Lender’s Mortgage Insurer Genworth released their results to December 2016 today. From it, we get insights into the changing nature of the housing market, and also a view of the pressure LMI’s are under.
Genworth reported a statutory net profit after tax (NPAT) of $203.1m, down 10.9% on prior year. After adjusting for the after-tax mark-to-market move in the investment portfolio of $9.1m, underlying NPAT was $212.2m down 19.8% on prior year. The loss ratio was 35.1%, compared with 24% last year. They remain strongly capitalised, and though claims are higher, they declared a final fully franked dividend of $14.00, a FY16 payout ratio of 67.2%, but down from last half.
Banks are clearly writing less high LVR mortgages, thanks to APRA, and when households default, and are forced to sell, there is sufficient capital appreciation in most properties to avoid a LMI claim due to strong price rises. The banks, can’t loose! (Remember the LMI protects the bank, not the borrower). However, in regions where prices are falling – for example in the mining belts of WA and QLD, and home prices are falling, claims are up. This does not bode well if home prices were to revere more widely.
Genworth was listed in 2014, but since then has completed share buy-backs to reduce the number of issued shares. Further restructure will simplify the corporate structure in 2017, with a view to driving efficiency. They are the only separately listed LMI in Australia, (the banks have their own LMI captives, and the other player in the market is less transparent).
We will look at the market data they provided first, then look at the drivers of their results more specifically.
Genworth had an in-force portfolio of approximately $324 billion at Dec 2016. Standard LMI accounted for 91% of the book, and Low Doc 5%. 26% of the book relates to Investment loans.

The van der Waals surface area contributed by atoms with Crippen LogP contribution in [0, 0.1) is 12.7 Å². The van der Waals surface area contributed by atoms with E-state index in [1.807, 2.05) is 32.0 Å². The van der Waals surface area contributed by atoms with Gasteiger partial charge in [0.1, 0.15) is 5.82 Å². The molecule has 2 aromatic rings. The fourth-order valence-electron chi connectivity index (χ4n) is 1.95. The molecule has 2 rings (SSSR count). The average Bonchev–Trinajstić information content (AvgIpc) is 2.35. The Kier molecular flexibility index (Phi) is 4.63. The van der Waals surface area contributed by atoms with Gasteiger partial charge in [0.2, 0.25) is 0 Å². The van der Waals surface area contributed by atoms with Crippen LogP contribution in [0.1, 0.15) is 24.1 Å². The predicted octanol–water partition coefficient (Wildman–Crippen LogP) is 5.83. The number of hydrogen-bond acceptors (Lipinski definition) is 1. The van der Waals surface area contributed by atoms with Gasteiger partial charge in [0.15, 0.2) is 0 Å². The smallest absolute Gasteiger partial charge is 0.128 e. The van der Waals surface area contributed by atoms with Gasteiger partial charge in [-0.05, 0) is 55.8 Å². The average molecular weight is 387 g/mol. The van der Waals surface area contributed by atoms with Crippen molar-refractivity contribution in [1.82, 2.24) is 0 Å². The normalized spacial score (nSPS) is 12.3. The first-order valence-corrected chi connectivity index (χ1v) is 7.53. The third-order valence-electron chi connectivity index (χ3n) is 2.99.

The seasoning picture is interesting. This shows the evolution of Genworth’s 3 month+ delinquencies (flow) by residential mortgage loan book year, from issue.
The delinquency population by months in arrears aged buckets shows that over the past two years, the mortgagee in possession (MIP) as a proportion of total delinquency is trending down. This is because the strong property market has allowed stressed households to sell and release equity, with no LMI claim.
With regards to the current results, a range of factors influenced the lower outcomes.
New Insurance Written (NIW) fell 18.4% in FY16, to $26.6 billion. Moreover, NIW above 90% LVR decreased 39.8%, and 80-90% LVR fell 17.2%. This reflects changing appetite among lenders for higher LVR business, following regulatory intervention from APRA.
Lower Sales (Gross Written Premium – GWP) fell 24.8% compared to previous period due to the lower number of high loan-to-value (LVR) penetration in the market and a lower LVR mix of business.
The average price for Flow (GWP/NIW) decreased from 1.63% to 1.51% in FY16. However, they got some benefit from premium repricing in the second half.
Lower Revenue (Net Earned Premium) – NEP fell 3.6% reflecting lower earned premiums from current and prior book years.
Higher Net Claims Incurred – Net claims incurred increased by $46.1 m to $158.8m due to an increase in the number of delinquent loans relative to a year ago, and a higher average claim amount. The performance in QLD and WA is “challenging”, reflecting increased delinquencies, especially in resource exposed regions. NSW and VIC were better performers. Overall, the delinquency rate rose from 0.38% to 0.46%.
Whilst financial income (interest income and realised and unrealised gains/losses) increased by $18.1 m, to $126.0 m in FY16, the yield on the investment portfolio dropped 3.69%.
Regulatory capital fell from $2,600 m in 2015 to $2,213 m in 2016. CET1 decreased in FY16 mainly reflecting the $250 m of dividends, $202 m capital reduction and $86 m decrease in the excess technical provision, offset by $203 m NPAT. Tier 2 capital decreased following the redemption of $50 m of the $140 m notes issued. The PCA coverage ratio was consistent with FY15.